It's been a few generations since the average American knew, or for that matter cared, who their local farmers and ranchers were. This year, for the first time in many people's lives, grocery store shelves and meat counters were empty as COVID-19 disrupted supply chains across the nation.
People started to think about farmers. They started to think about ranchers and anyone with a flock of layers, a herd of milk cows, poultry or hogs. And, no big surprise here, they started to look for ways to connect.
These consumers drove their shiny cars out of town, down a few dusty roads, all to find their nearest farmer. They came to buy food for their families. No middleman. No buying clubs. Just one on one, buying from the guy who grew the sweet corn and vegetables, who raised the livestock, who milked the cows or gathered the eggs.
Funny thing, no one seemed to care back in March if that side of beef was organic or grass-fed. They didn't worry if the chickens that laid their eggs were free-range. For a moment, all the marketing mantras in the world didn't mean a thing.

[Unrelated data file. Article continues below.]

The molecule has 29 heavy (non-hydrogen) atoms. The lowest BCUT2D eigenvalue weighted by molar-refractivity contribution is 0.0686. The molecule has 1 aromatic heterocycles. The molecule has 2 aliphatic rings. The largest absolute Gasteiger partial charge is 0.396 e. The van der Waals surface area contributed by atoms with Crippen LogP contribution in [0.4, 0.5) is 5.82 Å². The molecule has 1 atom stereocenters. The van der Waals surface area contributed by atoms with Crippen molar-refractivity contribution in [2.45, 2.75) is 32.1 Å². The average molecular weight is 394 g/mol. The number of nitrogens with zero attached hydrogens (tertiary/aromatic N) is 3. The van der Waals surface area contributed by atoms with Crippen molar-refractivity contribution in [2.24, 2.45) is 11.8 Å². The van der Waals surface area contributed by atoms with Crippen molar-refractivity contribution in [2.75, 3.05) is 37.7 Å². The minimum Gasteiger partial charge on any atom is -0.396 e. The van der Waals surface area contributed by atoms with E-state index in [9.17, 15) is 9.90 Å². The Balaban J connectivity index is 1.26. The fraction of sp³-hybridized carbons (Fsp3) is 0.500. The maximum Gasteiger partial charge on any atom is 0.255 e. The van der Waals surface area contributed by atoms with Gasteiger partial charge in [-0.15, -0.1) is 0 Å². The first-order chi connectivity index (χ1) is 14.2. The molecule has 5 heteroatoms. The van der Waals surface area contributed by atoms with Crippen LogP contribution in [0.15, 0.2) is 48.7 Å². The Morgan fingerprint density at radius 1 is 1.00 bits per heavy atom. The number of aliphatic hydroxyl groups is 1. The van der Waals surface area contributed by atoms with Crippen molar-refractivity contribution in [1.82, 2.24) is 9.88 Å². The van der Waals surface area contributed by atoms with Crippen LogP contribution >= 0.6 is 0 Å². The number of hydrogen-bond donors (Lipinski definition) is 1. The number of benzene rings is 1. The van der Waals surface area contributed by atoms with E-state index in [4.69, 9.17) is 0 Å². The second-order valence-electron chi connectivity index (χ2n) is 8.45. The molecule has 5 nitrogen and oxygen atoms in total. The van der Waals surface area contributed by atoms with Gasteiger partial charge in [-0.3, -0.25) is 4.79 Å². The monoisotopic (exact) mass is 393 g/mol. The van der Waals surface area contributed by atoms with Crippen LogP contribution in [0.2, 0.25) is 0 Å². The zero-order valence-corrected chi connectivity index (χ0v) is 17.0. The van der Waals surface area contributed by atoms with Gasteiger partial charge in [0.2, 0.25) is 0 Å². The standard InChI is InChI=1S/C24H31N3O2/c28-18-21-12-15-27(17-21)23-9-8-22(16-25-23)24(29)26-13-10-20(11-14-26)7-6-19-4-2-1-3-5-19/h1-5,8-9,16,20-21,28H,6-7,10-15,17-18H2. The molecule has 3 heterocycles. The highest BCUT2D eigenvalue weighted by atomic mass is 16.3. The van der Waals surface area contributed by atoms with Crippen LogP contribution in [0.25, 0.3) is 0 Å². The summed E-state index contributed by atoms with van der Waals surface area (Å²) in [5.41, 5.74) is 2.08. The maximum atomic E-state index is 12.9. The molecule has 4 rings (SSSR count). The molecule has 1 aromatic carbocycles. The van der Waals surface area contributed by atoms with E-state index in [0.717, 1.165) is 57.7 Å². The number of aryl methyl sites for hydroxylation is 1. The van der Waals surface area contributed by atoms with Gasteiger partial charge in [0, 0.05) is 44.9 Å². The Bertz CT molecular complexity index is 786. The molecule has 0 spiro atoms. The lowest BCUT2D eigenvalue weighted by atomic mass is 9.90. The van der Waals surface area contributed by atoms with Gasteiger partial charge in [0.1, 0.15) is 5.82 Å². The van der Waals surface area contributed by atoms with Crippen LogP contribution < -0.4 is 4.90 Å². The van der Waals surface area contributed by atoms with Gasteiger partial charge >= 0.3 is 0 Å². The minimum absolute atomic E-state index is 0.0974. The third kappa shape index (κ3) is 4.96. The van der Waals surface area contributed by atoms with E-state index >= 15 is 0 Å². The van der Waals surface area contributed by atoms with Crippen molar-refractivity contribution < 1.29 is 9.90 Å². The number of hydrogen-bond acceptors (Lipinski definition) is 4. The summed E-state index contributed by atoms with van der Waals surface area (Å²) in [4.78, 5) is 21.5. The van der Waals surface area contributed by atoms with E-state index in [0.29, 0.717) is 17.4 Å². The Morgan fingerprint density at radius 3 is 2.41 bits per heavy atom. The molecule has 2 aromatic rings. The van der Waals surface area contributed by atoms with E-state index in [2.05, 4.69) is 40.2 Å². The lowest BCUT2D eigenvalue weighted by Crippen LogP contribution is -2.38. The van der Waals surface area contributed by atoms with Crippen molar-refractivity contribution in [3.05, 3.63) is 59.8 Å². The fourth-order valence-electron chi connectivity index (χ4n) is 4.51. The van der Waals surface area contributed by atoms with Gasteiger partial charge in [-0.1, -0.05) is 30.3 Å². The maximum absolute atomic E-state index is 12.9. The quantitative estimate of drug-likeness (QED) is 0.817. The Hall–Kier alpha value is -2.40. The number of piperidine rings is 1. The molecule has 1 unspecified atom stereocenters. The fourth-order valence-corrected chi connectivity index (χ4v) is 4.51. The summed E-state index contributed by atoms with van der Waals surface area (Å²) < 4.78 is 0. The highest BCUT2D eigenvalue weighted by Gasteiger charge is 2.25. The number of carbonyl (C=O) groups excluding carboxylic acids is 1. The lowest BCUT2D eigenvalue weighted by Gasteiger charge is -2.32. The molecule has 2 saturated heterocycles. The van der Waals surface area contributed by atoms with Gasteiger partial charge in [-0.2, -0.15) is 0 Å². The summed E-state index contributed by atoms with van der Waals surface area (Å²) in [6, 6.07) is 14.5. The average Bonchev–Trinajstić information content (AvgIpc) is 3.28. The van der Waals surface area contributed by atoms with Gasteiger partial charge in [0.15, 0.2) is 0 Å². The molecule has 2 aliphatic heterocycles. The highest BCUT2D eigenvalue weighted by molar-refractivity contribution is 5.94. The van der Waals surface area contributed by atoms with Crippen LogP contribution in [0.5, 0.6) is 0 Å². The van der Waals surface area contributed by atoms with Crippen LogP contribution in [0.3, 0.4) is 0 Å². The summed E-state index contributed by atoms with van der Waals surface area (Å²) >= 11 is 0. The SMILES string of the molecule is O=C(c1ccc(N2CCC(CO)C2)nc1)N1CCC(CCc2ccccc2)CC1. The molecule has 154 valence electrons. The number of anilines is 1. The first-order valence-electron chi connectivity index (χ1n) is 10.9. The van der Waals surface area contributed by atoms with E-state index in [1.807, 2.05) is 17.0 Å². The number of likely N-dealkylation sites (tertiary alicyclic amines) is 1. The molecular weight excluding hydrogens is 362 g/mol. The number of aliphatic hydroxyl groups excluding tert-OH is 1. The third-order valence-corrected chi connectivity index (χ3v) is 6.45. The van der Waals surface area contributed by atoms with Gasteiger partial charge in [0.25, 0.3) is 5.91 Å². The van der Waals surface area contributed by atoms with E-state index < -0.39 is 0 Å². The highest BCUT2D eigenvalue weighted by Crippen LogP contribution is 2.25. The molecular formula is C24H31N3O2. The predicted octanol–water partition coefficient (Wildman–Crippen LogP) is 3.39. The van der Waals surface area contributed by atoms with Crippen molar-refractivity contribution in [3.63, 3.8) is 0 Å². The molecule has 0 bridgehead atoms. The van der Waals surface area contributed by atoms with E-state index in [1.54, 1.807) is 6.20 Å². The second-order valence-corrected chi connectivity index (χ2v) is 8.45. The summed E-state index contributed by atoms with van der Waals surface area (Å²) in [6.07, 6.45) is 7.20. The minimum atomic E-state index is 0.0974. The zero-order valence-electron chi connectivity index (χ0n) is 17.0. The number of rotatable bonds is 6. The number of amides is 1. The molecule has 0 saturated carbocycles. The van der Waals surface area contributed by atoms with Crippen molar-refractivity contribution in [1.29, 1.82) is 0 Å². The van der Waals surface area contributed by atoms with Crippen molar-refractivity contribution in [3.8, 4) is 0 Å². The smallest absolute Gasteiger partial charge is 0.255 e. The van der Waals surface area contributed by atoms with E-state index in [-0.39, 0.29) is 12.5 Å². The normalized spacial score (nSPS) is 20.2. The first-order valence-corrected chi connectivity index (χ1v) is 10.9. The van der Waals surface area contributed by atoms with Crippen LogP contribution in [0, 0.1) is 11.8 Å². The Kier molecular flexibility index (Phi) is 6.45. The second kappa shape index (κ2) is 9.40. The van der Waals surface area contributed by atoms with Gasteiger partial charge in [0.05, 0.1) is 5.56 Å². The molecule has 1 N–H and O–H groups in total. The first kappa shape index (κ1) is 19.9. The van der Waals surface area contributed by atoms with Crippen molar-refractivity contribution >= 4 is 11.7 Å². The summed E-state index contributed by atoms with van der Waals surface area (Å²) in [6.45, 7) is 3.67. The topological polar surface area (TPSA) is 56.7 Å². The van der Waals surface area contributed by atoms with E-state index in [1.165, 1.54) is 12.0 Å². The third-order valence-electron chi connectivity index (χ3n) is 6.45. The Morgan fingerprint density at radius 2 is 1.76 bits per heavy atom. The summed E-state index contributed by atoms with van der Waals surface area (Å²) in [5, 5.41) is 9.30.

More than that, farmers were no longer faceless cogs in some industrialized system. Farmers had names, they had families, and they felt like friends now, because they cared if you could feed your kids. They were willing to share, to help. While the rest of the world panicked, they followed the seasons and let nature dictate what they would do rather than some cable news channel.
They tilled the ground, planted for the harvest, put the bull in with the cow herd and showed a faith that reminded those new friends, the ones who drove out and met them for the first time, that agriculture has a face, a heart and a near limitless amount of strength and resiliency.
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